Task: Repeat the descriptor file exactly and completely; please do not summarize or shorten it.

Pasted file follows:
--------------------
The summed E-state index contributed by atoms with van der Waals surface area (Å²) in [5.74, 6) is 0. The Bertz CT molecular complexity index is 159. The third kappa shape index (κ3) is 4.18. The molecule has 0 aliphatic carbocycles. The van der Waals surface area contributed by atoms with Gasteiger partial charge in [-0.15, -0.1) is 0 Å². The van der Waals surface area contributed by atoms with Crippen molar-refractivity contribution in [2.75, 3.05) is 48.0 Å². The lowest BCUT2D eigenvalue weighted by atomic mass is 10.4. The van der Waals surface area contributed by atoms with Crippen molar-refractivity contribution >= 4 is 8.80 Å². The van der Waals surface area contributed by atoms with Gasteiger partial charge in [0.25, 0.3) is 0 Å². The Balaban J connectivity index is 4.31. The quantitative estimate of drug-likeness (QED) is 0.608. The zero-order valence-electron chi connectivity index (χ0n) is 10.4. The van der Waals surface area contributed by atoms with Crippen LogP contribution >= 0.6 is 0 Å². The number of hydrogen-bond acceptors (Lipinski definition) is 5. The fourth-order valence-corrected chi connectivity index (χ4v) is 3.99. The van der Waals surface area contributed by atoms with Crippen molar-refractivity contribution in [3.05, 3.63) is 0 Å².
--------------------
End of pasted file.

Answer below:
The summed E-state index contributed by atoms with van der Waals surface area (Å²) in [5.74, 6) is 0. The Bertz CT molecular complexity index is 159. The third kappa shape index (κ3) is 4.18. The molecule has 0 aliphatic carbocycles. The van der Waals surface area contributed by atoms with Gasteiger partial charge in [-0.15, -0.1) is 0 Å². The van der Waals surface area contributed by atoms with Crippen molar-refractivity contribution in [2.75, 3.05) is 48.0 Å². The lowest BCUT2D eigenvalue weighted by atomic mass is 10.4. The van der Waals surface area contributed by atoms with Crippen molar-refractivity contribution >= 4 is 8.80 Å². The van der Waals surface area contributed by atoms with Gasteiger partial charge in [0.25, 0.3) is 0 Å². The Balaban J connectivity index is 4.31. The quantitative estimate of drug-likeness (QED) is 0.608. The zero-order valence-electron chi connectivity index (χ0n) is 10.4. The van der Waals surface area contributed by atoms with Crippen LogP contribution >= 0.6 is 0 Å². The number of hydrogen-bond acceptors (Lipinski definition) is 5. The fourth-order valence-corrected chi connectivity index (χ4v) is 3.99. The van der Waals surface area contributed by atoms with Crippen molar-refractivity contribution in [3.05, 3.63) is 0 Å².